Peterborough City Council has said caddy liners for the ‘Hungry Harry’ food bins are now available after they were out of stock for a month – and have explained why the bags supplied to residents are not biodegradable.
Last month Aragon Direct, who operate bin collection services for the council in Peterborough, said the bags were currently out of stock – and encouraged residents to use any small bag in the caddies.
The food waste is used to provide electricity for the city, and is also turned into fertiliser.
Today, the council has confirmed the bags are back in stock and being delivered to residents – and explained why ‘any’ small bags could be used to put food waste in, rather than specific, compostable bags.
Compostable bags were not breaking down
A spokesperson for the city council said: “The bags are currently available and are being distributed from yesterday (August 2).
"We now use the standard plastic liners; this is based on feedback from the Anaerobic Digestion (AD) treatment operator who found the compostable/biodegradable bags were not breaking down completely where Peterborough’s food waste is treated.
To breakdown the compostable/biodegradable liners, they need air and light, and the AD process is in the dark without air so they simply can’t process the bags.
“This slowed down the process and made it more expensive as the bags were having to be removed post treatment where it was possible.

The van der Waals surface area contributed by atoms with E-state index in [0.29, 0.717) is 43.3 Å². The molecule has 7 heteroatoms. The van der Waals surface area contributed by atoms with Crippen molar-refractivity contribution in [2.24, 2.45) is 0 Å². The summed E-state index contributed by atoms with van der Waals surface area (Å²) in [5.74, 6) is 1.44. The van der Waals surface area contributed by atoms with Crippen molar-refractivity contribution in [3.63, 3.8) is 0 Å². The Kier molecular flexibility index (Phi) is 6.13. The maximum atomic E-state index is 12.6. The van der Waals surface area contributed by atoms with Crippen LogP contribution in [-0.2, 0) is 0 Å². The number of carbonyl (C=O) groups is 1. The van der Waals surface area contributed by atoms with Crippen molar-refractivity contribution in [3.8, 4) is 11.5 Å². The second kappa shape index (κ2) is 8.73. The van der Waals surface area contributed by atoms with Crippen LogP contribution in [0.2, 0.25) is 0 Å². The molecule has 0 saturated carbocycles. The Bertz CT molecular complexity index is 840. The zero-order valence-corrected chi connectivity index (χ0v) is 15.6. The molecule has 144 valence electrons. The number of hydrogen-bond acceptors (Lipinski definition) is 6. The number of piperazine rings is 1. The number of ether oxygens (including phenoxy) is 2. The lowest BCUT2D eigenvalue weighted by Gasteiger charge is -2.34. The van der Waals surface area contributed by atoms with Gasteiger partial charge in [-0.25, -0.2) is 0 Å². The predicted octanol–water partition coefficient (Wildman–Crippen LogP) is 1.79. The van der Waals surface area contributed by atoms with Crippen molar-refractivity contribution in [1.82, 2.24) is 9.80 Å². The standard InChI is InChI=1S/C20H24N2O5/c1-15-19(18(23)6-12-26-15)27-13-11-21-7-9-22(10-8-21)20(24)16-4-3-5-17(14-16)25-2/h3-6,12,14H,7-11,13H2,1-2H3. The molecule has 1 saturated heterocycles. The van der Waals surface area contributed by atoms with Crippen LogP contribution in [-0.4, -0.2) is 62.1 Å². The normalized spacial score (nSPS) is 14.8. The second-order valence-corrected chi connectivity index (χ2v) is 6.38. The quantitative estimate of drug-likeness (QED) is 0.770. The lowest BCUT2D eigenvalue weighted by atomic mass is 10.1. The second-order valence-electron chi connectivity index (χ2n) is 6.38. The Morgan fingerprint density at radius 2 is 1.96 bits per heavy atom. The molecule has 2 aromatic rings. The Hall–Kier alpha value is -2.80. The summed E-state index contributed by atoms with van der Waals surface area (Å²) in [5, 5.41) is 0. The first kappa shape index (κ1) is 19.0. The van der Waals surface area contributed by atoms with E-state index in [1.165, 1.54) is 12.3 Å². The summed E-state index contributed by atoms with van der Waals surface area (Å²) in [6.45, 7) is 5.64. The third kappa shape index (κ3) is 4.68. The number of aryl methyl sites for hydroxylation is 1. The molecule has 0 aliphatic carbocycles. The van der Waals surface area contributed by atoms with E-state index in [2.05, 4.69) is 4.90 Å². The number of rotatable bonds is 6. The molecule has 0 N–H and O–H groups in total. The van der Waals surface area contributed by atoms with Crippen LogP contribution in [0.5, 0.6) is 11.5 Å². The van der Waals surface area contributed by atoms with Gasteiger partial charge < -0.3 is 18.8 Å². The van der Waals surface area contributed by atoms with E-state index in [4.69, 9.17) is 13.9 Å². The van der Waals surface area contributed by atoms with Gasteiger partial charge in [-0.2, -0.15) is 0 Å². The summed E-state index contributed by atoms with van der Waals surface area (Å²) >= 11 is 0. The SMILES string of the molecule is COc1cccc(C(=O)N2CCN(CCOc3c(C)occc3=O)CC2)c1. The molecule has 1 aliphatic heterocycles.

“The bags are not removed individually but equipment is used to remove this packaging in the process.
“There are many benefits of processing the food through an AD facility as the process generates electricity to power homes and the local community, as well as producing a fertiliser which can be used in farming to enrich the soil.
“We provide the bags free of charge on request.”
Food waste collection saves £500,000 per year
Residents have also been told they do not have to use bags in their caddies if. The council spokesperson said: “If residents do not wish to use bags, they can use newspaper or kitchen paper to wrap any food waste. Alternatively, they can place any food waste directly into the caddy.
“It is really important we ensure the food is treated in the most environmentally favourable option, the AD process produces renewable electricity and nutrient rich fertiliser.
“There is a significant economic benefit in placing food in the caddy, the difference in cost per tonne for food waste and residual waste in the black bin is significant, for example if all the food waste currently collected via the food waste collection was placed in the black bin instead it would cost over £500,000 more per year to process."
A Peterborough City Council spokesperson said that once the bags are removed from the process, they are used elsewhere in the energy recovery process, rather than being sent to landfil.
For more information about bin collections and how to order caddy liners, visit https://www.peterborough.gov.uk/residents/rubbish-and-recycling